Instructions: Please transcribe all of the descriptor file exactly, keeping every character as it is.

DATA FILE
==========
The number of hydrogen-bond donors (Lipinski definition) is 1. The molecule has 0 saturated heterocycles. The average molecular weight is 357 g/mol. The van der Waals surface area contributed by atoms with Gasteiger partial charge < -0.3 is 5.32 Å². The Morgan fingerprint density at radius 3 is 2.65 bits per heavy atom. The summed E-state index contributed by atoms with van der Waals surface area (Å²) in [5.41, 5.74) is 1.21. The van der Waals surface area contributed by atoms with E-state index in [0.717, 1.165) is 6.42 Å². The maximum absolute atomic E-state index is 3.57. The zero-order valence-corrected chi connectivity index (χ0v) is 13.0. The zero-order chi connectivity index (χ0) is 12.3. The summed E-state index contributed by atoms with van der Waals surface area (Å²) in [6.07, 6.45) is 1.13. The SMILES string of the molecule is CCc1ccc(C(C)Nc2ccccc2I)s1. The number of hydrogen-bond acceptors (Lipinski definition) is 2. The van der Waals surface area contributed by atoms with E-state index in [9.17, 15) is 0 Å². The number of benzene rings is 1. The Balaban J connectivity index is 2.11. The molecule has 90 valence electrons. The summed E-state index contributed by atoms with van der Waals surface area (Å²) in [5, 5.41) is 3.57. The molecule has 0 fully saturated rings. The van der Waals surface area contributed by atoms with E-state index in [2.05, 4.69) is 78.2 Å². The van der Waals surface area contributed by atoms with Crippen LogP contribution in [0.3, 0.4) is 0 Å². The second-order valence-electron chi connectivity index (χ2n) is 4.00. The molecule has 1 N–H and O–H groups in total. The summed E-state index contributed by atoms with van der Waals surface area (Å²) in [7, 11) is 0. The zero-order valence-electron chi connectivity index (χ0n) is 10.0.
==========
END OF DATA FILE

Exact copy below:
The number of hydrogen-bond donors (Lipinski definition) is 1. The molecule has 0 saturated heterocycles. The average molecular weight is 357 g/mol. The van der Waals surface area contributed by atoms with Gasteiger partial charge < -0.3 is 5.32 Å². The Morgan fingerprint density at radius 3 is 2.65 bits per heavy atom. The summed E-state index contributed by atoms with van der Waals surface area (Å²) in [5.41, 5.74) is 1.21. The van der Waals surface area contributed by atoms with E-state index in [0.717, 1.165) is 6.42 Å². The maximum absolute atomic E-state index is 3.57. The zero-order valence-corrected chi connectivity index (χ0v) is 13.0. The zero-order chi connectivity index (χ0) is 12.3. The summed E-state index contributed by atoms with van der Waals surface area (Å²) in [6.07, 6.45) is 1.13. The SMILES string of the molecule is CCc1ccc(C(C)Nc2ccccc2I)s1. The number of hydrogen-bond acceptors (Lipinski definition) is 2. The van der Waals surface area contributed by atoms with E-state index in [9.17, 15) is 0 Å². The number of benzene rings is 1. The Balaban J connectivity index is 2.11. The molecule has 90 valence electrons. The summed E-state index contributed by atoms with van der Waals surface area (Å²) in [5, 5.41) is 3.57. The molecule has 0 fully saturated rings. The van der Waals surface area contributed by atoms with E-state index in [2.05, 4.69) is 78.2 Å². The van der Waals surface area contributed by atoms with Crippen LogP contribution in [0.3, 0.4) is 0 Å². The second-order valence-electron chi connectivity index (χ2n) is 4.00. The molecule has 1 N–H and O–H groups in total. The summed E-state index contributed by atoms with van der Waals surface area (Å²) in [7, 11) is 0. The zero-order valence-electron chi connectivity index (χ0n) is 10.0.